Total Carbide, a hardmetal product manufacturer based in Buckinghamshire, has signed up to the national SPRINT business innovation support programme. SPRINT will provide Total Carbide with funded access to space-related expertise and facilities at The Open University. The project will enable Total Carbide to reduce the weight and increase the strength of its throat nozzles for rocket and space propulsion systems by replacing the tungsten-based alloy with a new material.
Total Carbide produces throat nozzles, a finely-tuned part of a propulsion system that provides the right amount of thrust to propel rockets and satellites. With SPRINT (SPace Research and Innovation Network for Technology) support, the company will work with StressMap, the materials characterisation and measurement services business unit of The Open University, to test and measure new materials, designed to reduce the weight of the throat nozzle component by improving the material properties.
Currently, throat nozzles are made from Tungsten Alloys, which provide sufficient heat resistance, wear resistance and strength. Tungsten is heavy and so Total Carbide is adding Hexotene, an innovative 2d material produced by Total Carbide’s parent company Versarien, into a heat resistant ceramic which will increase its strength and enable a more lightweight solution.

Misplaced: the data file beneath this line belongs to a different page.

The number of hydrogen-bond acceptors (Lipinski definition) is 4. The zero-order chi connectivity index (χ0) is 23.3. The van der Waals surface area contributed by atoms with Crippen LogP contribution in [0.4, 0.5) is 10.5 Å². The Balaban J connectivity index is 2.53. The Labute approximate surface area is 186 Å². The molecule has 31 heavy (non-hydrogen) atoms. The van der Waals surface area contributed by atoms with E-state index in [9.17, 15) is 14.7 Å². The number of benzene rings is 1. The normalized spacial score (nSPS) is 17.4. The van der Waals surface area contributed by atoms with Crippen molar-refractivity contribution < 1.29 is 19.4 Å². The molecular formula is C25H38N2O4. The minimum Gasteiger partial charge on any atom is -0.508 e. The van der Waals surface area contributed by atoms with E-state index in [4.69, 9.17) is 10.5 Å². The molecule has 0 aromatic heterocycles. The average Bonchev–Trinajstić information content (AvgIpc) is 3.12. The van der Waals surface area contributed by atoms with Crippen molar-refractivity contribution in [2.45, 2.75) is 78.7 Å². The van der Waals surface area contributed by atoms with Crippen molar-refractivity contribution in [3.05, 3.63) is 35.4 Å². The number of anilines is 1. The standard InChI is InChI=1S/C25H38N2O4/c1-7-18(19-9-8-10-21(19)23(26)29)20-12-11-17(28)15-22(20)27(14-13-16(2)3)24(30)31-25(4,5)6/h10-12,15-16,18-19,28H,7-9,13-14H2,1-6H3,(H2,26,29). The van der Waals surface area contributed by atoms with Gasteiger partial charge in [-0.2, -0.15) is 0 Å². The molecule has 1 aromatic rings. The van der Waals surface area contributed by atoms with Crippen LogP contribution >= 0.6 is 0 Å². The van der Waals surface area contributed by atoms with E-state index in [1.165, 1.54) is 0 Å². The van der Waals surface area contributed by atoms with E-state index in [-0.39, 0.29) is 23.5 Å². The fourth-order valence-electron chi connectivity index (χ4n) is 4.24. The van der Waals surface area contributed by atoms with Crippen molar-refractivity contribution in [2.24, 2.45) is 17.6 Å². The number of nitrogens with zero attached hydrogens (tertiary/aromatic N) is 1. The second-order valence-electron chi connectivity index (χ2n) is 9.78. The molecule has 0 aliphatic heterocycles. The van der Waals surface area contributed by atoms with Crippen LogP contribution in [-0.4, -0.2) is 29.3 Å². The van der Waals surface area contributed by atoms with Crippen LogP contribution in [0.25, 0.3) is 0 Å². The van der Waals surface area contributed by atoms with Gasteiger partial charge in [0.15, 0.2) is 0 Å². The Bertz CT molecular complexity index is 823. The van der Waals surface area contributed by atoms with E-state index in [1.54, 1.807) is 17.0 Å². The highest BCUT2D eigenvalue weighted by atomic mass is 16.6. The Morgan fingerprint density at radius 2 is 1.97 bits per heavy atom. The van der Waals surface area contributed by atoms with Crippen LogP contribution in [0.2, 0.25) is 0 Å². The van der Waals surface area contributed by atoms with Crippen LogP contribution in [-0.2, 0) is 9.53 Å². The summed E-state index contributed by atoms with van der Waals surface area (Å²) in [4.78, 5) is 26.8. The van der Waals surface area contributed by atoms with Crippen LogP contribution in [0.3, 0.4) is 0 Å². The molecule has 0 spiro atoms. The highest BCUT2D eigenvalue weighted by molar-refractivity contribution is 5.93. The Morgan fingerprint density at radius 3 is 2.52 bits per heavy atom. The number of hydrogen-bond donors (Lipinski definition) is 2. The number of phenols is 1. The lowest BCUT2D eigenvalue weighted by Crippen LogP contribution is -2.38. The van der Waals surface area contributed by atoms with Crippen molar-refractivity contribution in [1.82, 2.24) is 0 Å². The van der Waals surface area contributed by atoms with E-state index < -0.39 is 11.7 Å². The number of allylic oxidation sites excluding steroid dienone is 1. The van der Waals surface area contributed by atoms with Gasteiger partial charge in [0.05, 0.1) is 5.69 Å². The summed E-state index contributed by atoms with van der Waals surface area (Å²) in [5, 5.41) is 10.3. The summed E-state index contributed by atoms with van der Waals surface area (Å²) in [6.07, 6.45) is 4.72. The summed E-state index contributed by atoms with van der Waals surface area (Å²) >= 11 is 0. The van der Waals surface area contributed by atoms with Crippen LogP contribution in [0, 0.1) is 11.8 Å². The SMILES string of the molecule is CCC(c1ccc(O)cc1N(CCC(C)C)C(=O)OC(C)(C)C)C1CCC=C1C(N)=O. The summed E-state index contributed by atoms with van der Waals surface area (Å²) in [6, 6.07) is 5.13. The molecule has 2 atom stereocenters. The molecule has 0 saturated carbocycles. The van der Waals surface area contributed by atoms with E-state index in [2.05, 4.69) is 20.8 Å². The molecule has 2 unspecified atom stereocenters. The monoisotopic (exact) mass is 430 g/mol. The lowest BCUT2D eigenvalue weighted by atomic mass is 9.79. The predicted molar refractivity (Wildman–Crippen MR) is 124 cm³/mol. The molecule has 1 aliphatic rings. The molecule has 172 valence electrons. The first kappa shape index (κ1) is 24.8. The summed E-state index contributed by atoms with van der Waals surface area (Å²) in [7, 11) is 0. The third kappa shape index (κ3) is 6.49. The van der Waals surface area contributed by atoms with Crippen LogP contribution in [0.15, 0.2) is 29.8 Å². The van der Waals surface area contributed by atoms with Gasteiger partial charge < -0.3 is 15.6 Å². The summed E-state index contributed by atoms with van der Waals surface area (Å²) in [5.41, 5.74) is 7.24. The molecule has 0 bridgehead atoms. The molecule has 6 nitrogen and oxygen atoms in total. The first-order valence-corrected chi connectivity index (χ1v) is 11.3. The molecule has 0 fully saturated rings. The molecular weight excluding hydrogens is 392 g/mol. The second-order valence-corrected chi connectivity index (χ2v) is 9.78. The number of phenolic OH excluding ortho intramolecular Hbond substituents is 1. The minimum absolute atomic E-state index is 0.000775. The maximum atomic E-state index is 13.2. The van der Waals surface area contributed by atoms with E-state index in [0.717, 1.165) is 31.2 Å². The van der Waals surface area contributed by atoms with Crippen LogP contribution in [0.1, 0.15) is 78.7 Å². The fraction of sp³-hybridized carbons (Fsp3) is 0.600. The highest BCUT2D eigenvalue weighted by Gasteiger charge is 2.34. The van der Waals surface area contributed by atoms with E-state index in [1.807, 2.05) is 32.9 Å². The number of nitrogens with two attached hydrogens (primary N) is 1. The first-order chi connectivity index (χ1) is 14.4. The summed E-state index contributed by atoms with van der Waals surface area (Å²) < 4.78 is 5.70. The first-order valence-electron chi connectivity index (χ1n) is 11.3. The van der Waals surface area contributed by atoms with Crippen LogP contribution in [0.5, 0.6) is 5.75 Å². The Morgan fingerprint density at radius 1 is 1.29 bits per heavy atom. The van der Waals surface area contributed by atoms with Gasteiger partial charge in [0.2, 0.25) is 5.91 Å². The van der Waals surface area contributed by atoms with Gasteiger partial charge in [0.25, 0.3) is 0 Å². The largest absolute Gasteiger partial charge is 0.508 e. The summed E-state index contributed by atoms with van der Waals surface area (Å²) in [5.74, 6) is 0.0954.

The £4.8 million SPRINT programme provides unprecedented access to university space expertise and facilities to help businesses develop new commercial products for space and other key sectors.
SPRINT is supported by Research England and is being delivered by a consortium of five of the UK’s leading space universities, led by the University of Leicester and including the University of Edinburgh, The Open University, University of Southampton and University of Surrey.
Andreas Hohmann, Managing Director at Total Carbide said: “The new material will provide us with stronger and lighter throat nozzle products to take to markets such as aerospace and medical, so accurate and reliable testing and measurement will be key to the production process. We chose to work with The Open University through the funded SPRINT programme because of their residual stress expertise and the facilities available at the Materials Testing Laboratory, which can’t be matched cost-effectively by a commercial organisation.”
Jeferson Oliveira, PhD at StressMap and The Open University, added: “StressMap was founded as a business unit at The Open University in 2013 and through the university, we have access to state-of-the-art labs and facilities. We’re delighted that SPRINT has provided us with the opportunity to collaborate with Total Carbide on this important project to develop enhanced products for propulsion systems.”